Skip to Content

Decisions of the Superior Courts of New South Wales, 1788-1899

R v James [1825] NSWSupC 16

import duties - customs duties - excise - taxation - revenue - statutory construction - arrest of judgment - criminal procedure - criminal information

Supreme Court of New South Wales

Forbes C.J., 11 April, and 13 May 1825

Source: Sydney Gazette, 14 April 1825


Monday, April 11. --- This morning the Attorney General[1 ] presented an information against Mr. T.H. James, charging him with evading the Act of Parliament which imposes certain duties on all foreign spirits and tobacco imported for consumption in this Colony.  The case occupied the attention of the Court several hours: but, as full disclo[s]ures of this transaction were rendered public in the papers of Dec. [?] last, we may not be required to enter into the details of a trial which affords nothing new.  Suffice it to say, that the Chief Justice, in summing up, recommended the Jury, if they took the same view of the case which he did, to find a special verdict on the facts, leaving the points of law, found by the Counsel for the defendant, for the future consideration of the Court.

The Jury found --- ``That the defendant had applied for a permit to remove 50 skins of tobacco from the bonded store for exportation --- that he did not export the same --- but retained it in his own stores, with an intent to refrain from paying the duties."


Supreme Court. --- In the trial that took place on Monday last, the Colonial Secretary was called, in aid of the prosecution, to depose to the fact of an Order having been published in the Sydney Gazette, consequent upon the receipt of an Act of Parliament empowering the Colonial Government to impose duties on spirits and tobacco.  It was proved to be customary to insert all Government Orders in the Gazette, and that Orders so inserted were always considered official, for which purpose a notice appeared at the head of every Gazette.  Dr. Wardell, the Counsel for the defendant,[2 ] contended that the original Order should be produced, or evidence given of its being lost --- as such a loose custom could not do away with a direct rule of law to the contrary. --- His Honor the Chief Justice was pleased to decide, that publication in the Gazette, as the known Official Organ of Government, was sufficient.[3 ]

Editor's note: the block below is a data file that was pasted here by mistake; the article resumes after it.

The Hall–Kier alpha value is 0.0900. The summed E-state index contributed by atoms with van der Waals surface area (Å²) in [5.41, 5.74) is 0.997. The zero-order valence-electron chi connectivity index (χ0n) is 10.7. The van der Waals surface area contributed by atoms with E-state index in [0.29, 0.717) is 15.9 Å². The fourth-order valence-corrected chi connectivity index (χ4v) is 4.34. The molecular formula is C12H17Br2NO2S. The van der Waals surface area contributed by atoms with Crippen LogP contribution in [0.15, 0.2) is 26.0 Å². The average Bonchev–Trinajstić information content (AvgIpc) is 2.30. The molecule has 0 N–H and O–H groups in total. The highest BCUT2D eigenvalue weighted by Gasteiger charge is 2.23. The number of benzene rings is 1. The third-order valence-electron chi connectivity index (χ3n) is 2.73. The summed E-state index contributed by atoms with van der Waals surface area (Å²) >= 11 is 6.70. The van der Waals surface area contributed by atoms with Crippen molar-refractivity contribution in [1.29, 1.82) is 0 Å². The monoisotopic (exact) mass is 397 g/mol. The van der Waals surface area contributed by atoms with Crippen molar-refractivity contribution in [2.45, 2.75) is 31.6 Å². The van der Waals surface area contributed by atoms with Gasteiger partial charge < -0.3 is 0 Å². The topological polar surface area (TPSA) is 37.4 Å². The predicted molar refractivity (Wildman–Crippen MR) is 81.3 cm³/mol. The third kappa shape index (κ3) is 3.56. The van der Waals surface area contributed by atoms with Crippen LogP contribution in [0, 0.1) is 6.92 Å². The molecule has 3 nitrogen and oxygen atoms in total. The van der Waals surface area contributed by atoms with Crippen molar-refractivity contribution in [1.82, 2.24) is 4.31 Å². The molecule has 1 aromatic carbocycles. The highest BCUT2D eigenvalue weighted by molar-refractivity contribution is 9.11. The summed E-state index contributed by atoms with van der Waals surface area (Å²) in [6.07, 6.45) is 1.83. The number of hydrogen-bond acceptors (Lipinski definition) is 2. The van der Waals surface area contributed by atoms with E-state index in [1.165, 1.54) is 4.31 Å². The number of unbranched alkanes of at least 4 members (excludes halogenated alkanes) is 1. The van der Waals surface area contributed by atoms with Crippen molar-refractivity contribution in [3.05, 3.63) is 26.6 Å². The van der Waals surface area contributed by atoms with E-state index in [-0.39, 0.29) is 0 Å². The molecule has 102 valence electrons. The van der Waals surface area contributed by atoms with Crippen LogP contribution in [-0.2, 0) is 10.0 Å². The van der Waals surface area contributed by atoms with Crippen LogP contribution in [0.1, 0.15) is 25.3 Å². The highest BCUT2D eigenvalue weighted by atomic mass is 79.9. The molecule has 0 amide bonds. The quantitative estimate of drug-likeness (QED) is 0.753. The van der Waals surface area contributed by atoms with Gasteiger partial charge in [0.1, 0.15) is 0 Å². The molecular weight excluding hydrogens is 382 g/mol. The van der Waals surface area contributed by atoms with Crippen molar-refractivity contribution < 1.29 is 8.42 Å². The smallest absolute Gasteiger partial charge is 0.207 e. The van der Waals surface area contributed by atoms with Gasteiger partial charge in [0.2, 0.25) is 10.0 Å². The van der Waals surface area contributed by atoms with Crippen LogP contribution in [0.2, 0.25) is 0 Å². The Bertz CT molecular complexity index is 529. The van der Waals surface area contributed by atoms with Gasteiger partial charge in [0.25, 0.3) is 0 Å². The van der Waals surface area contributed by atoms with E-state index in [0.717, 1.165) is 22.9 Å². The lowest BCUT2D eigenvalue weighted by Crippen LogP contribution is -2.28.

Source: Australian, 19 May 1825[4 ]



(In the month of November last, it will be recollected, that Mr. James removed a quantity of tobacco from the Bonded Stores to his own warehouse.  The Naval Officer on the understanding that the tobacco was intended for exportation, had given a permit for the removal for that purpose.  When it was ascertained that the tobacco was in the private stores, the magistrate interfered, seized, &c.  They discovered, however, that they had no power or jurisdiction to interfere in the business - they accordingly returned the tobacco.  Mr. James meanwhile paid the duties on the demand of the Naval Officer.  The Attorney General then filed an information against Mr. James for breach of a proclamation imposing duties, in pursuance of an Act of Parliament. - The trial came on during the sittings after last term, and a special verdict was recorded.

The following are the details of the further proceedings which came before the Court this day, and terminated this case.  They are given as fully and accurately as our Reporter was able to take them down.)

Dr. Wardell addressed the Court as Counsel for and on behalf of the defendant.

May it please your Honor - It will probably be within the recollection of the Court that the disposal of the case of the King v. James, was appointed for this day.  On a former occasion when I made a motion for quashing the whole proceedings, I stated that I had received a letter from the Attorney General, who informed me in that letter that the Governor had been pleased to order that no further proceedings be taken against my client.  I then stated that I did not feel satisfied to allow the matter to rest in that shape, but that in justice to Mr. James I wished to have all the proceedings quashed.

The Court - If the Attorney General consent to arrest judgment, the Court has only to act ministerially, and order judgment to be arrested.

Counsel - May it please your Honor - I consider that there is a material difference between allowing the verdict to stand on record with the judgment arrested, and quashing the proceeding altogether.  It is important to the interests of my client that the latter course should be pursued, if on argument I can furnish the Court with sufficient reasons for so doing.  Perhaps your Honor would wish to hear read the letter which the Attorney General has written on the subject.

The Court - Yes, certainly

"Sir,                                                                                       "Parramatta, May 2, 1825.

"I have laid before His Excellency the Governor the particulars of Mr. James' case, and I am directed to consent to take no further proceedings in it under any circumstances.  The hardship of the case, under Captain Piper's evidence, induces His Excellency to consider at least that step just.  I have not had an opportunity of considering the grounds which exist in the information against the conviction itself; but if you will shortly take the opinion of the Court upon these grounds, I shall not oppose the quashing of the verdict.  I shall be unable from sudden illness to be in Sydney until Thursday morning, but I have written to the Solicitor General[5 ] to appear in Court for me.